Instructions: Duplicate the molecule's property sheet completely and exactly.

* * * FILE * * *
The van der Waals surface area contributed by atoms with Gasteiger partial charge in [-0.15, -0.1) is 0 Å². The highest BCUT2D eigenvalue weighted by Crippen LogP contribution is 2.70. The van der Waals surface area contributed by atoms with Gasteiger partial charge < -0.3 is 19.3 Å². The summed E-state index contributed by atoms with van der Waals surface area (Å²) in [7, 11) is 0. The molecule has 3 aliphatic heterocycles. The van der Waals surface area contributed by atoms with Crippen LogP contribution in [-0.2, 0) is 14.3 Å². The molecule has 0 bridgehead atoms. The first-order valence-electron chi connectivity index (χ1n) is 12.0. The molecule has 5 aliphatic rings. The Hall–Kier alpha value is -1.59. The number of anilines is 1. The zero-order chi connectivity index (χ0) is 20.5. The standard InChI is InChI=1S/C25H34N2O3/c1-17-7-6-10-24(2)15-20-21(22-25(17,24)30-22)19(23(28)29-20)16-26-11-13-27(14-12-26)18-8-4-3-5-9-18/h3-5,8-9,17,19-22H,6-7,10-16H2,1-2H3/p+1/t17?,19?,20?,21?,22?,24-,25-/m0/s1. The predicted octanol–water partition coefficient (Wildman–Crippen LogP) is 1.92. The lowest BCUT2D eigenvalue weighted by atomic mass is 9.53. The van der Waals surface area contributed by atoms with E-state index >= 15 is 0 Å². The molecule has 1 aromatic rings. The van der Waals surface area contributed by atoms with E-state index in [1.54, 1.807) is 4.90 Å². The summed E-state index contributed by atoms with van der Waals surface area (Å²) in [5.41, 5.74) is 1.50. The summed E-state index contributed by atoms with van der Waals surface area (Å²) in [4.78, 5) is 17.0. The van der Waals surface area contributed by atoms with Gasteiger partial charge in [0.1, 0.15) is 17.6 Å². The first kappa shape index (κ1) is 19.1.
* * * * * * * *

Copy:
The van der Waals surface area contributed by atoms with Gasteiger partial charge in [-0.15, -0.1) is 0 Å². The highest BCUT2D eigenvalue weighted by Crippen LogP contribution is 2.70. The van der Waals surface area contributed by atoms with Gasteiger partial charge < -0.3 is 19.3 Å². The summed E-state index contributed by atoms with van der Waals surface area (Å²) in [7, 11) is 0. The molecule has 3 aliphatic heterocycles. The van der Waals surface area contributed by atoms with Crippen LogP contribution in [-0.2, 0) is 14.3 Å². The molecule has 0 bridgehead atoms. The first-order valence-electron chi connectivity index (χ1n) is 12.0. The molecule has 5 aliphatic rings. The Hall–Kier alpha value is -1.59. The number of anilines is 1. The zero-order chi connectivity index (χ0) is 20.5. The standard InChI is InChI=1S/C25H34N2O3/c1-17-7-6-10-24(2)15-20-21(22-25(17,24)30-22)19(23(28)29-20)16-26-11-13-27(14-12-26)18-8-4-3-5-9-18/h3-5,8-9,17,19-22H,6-7,10-16H2,1-2H3/p+1/t17?,19?,20?,21?,22?,24-,25-/m0/s1. The predicted octanol–water partition coefficient (Wildman–Crippen LogP) is 1.92. The lowest BCUT2D eigenvalue weighted by atomic mass is 9.53. The van der Waals surface area contributed by atoms with E-state index >= 15 is 0 Å². The molecule has 1 aromatic rings. The van der Waals surface area contributed by atoms with E-state index in [1.54, 1.807) is 4.90 Å². The summed E-state index contributed by atoms with van der Waals surface area (Å²) in [5.41, 5.74) is 1.50. The summed E-state index contributed by atoms with van der Waals surface area (Å²) in [4.78, 5) is 17.0. The van der Waals surface area contributed by atoms with Gasteiger partial charge in [0.1, 0.15) is 17.6 Å². The first kappa shape index (κ1) is 19.1.